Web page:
"Those are plays where you've gotta get rid of it quickly," Dozier said. "That's basically Kyle's play. He made a tremendous scoop and slide to the bag. I said to him in the dugout afterwards, heck of a scoop. He said, no, I caught it on the air. I saw it on ESPN and he definitely scooped it. I don't think even he knew where he was at at the moment (of the play). But a great play by him."

This was the second straight Gibson start in which he and Dozier combined on a special play. They also teamed for this one, an Adrian Gonzalez deflection off Joe Mauer's glove, on which Dozier flipped the ball with his glove to Gibson for the out.

Dozier makes this sort of play a lot.

To this point in the season, UZR likes Dozier a little bit more than Defensive Runs Saved. He rates first at second base in the former (with a value of 3.4 runs). His 14 out-of-zone plays (plays outside the area in which second baseman turn more than half of batted balls into outs) ranks first at that position.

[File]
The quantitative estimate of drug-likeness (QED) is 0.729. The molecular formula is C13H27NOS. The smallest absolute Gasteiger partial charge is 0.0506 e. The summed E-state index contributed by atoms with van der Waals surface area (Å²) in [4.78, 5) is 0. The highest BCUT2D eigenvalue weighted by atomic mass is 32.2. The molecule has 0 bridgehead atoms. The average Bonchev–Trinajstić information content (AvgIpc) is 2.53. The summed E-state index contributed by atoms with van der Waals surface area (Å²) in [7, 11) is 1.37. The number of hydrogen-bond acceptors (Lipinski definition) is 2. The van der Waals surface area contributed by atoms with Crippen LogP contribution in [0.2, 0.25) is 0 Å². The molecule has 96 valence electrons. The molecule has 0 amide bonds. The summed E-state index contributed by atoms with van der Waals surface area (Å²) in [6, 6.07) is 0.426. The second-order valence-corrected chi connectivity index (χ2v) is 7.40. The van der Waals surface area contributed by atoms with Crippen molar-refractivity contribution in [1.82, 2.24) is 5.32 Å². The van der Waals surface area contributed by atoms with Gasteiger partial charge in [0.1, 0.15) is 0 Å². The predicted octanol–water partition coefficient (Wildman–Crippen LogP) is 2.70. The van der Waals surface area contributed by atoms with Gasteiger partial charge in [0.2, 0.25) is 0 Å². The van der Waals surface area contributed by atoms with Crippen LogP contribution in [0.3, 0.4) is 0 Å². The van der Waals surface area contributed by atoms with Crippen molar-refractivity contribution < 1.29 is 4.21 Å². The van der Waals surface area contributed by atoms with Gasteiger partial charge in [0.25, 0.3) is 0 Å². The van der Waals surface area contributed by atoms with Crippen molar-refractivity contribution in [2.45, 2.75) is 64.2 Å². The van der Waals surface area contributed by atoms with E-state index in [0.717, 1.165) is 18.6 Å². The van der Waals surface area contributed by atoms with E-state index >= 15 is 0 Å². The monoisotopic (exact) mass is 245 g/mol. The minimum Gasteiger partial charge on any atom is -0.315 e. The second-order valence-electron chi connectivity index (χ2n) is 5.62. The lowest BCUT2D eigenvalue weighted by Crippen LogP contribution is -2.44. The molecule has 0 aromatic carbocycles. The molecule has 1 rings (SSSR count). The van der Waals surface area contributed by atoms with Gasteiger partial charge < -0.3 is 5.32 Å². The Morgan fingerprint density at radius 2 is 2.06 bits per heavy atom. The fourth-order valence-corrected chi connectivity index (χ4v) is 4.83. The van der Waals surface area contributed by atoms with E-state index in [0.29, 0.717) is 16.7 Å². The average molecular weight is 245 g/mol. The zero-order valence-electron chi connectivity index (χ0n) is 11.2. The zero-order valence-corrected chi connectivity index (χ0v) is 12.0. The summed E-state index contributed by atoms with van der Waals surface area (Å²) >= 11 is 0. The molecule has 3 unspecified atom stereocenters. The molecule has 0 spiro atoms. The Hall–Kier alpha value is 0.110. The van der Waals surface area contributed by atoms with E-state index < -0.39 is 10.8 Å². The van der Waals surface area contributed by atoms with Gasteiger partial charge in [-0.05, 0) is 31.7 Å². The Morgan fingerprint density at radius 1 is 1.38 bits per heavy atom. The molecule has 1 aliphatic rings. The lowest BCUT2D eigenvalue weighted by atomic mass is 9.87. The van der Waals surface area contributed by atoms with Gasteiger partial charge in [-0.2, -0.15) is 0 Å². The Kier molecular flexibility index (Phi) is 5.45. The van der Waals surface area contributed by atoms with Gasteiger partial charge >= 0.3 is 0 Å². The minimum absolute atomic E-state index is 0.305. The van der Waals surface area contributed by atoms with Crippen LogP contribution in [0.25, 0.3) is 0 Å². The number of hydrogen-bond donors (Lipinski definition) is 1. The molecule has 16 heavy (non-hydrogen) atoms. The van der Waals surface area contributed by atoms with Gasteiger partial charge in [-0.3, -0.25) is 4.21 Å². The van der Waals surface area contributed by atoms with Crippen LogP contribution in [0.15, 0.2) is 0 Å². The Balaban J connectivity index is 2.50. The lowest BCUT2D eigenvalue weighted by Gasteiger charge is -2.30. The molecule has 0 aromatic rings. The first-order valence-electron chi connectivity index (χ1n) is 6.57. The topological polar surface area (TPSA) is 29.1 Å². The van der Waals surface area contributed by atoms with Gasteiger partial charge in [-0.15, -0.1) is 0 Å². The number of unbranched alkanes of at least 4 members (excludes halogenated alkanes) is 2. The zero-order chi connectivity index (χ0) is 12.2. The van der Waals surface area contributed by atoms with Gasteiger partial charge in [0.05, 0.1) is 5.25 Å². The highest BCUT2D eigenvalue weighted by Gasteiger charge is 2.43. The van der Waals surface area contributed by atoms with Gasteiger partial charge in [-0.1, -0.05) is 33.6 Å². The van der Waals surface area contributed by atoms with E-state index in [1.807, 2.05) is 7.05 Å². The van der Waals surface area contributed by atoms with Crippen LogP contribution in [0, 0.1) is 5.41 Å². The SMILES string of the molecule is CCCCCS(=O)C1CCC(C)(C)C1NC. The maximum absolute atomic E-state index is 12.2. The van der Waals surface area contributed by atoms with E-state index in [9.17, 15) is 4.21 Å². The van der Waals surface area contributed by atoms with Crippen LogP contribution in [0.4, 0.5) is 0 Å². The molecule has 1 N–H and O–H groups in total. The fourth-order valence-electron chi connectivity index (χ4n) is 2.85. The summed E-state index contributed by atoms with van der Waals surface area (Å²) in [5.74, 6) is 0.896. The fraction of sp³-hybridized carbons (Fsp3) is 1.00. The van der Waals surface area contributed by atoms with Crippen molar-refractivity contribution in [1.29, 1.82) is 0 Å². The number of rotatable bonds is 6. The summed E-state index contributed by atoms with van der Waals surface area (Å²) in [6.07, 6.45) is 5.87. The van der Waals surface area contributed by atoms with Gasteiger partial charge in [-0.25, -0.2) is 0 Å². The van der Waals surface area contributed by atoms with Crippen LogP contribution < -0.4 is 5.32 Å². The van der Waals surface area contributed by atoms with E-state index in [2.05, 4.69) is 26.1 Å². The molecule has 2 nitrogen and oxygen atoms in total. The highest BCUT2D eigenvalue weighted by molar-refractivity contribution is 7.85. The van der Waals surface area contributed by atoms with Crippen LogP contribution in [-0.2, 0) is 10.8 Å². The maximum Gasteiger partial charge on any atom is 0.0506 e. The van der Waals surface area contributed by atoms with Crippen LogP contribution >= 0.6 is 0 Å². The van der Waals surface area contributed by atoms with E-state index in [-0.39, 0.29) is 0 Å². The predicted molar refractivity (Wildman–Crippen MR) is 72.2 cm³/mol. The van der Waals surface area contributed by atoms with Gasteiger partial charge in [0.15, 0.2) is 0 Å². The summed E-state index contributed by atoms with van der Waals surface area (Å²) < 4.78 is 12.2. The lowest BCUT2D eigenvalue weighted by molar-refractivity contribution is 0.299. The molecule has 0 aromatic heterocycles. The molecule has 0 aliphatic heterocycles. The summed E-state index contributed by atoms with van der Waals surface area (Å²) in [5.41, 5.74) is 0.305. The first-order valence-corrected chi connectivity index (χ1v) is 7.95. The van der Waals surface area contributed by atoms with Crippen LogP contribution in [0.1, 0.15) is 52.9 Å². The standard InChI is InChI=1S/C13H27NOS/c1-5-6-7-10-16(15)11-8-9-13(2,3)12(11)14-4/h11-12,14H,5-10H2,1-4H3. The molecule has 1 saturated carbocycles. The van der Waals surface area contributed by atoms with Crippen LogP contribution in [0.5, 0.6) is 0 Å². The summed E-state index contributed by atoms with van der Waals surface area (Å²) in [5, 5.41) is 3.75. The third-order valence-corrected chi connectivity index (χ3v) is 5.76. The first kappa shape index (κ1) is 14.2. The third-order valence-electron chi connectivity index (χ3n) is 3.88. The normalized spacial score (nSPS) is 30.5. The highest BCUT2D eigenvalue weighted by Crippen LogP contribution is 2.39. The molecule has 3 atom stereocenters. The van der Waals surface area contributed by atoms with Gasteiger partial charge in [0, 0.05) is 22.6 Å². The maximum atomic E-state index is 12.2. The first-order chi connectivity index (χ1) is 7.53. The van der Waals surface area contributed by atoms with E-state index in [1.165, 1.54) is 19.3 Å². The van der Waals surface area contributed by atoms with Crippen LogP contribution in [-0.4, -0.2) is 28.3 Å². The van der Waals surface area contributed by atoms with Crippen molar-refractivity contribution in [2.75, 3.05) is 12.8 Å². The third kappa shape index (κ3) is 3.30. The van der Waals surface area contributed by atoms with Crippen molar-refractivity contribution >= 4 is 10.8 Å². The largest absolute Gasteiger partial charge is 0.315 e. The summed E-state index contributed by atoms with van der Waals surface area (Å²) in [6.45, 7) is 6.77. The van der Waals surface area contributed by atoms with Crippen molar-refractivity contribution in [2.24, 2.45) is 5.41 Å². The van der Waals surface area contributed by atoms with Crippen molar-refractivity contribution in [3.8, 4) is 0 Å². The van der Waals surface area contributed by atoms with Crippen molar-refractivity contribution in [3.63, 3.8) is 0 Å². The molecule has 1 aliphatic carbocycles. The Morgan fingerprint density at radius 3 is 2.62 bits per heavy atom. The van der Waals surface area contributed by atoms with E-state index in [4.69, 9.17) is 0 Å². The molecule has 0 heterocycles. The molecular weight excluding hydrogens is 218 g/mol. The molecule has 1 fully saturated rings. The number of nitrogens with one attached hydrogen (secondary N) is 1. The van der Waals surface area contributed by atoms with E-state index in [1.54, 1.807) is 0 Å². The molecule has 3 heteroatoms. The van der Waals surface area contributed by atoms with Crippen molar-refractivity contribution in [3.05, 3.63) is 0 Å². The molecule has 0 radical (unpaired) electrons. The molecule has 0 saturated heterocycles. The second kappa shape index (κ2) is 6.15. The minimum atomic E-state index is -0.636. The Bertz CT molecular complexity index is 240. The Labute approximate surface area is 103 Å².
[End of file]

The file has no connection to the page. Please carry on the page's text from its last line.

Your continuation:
Dozier is similar to Rockies third baseman Nolan Arenado in that there is a high-risk, high-reward component to his play. He leads second basemen in both Good Fielding Plays (think "Web Gem nominee") with 22 and Defensive Misplays & Errors with 11 this season.

"Great instincts," said one scout we talked to about Dozier. "He anticipates very well, plays from the ground up, and is trustworthy. And he continues to improve."

The season's underrated defensive stars

September, 13, 2013

AP PhotoPedro Florimon and David Lough don't get a lot of press, but they have stellar defensive stats.

We've written frequently about the outstanding defense of Andrelton Simmons, Nolan Arenado and Carlos Gomez this season, but it should be noted that they;re not the only ones who have been terrific with the glove.